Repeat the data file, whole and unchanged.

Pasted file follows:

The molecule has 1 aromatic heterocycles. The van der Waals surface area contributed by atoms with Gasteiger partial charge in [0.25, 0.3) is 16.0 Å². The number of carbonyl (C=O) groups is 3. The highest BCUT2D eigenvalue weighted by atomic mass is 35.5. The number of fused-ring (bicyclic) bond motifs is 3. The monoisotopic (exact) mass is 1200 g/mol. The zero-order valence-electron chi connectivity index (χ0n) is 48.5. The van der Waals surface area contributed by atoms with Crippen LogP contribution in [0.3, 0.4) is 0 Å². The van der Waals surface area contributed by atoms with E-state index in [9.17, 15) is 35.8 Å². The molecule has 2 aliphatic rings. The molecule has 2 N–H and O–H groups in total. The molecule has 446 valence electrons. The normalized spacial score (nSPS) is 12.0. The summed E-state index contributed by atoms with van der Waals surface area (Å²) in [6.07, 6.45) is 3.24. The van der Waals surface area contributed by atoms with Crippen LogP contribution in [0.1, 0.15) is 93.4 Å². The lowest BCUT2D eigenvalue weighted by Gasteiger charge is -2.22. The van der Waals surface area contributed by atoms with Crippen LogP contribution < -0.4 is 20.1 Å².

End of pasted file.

The molecule has 1 aromatic heterocycles. The van der Waals surface area contributed by atoms with Gasteiger partial charge in [0.25, 0.3) is 16.0 Å². The number of carbonyl (C=O) groups is 3. The highest BCUT2D eigenvalue weighted by atomic mass is 35.5. The number of fused-ring (bicyclic) bond motifs is 3. The monoisotopic (exact) mass is 1200 g/mol. The zero-order valence-electron chi connectivity index (χ0n) is 48.5. The van der Waals surface area contributed by atoms with Crippen LogP contribution in [0.3, 0.4) is 0 Å². The van der Waals surface area contributed by atoms with E-state index in [9.17, 15) is 35.8 Å². The molecule has 2 aliphatic rings. The molecule has 2 N–H and O–H groups in total. The molecule has 446 valence electrons. The normalized spacial score (nSPS) is 12.0. The summed E-state index contributed by atoms with van der Waals surface area (Å²) in [6.07, 6.45) is 3.24. The van der Waals surface area contributed by atoms with Crippen LogP contribution in [0.1, 0.15) is 93.4 Å². The lowest BCUT2D eigenvalue weighted by Gasteiger charge is -2.22. The van der Waals surface area contributed by atoms with Crippen LogP contribution < -0.4 is 20.1 Å².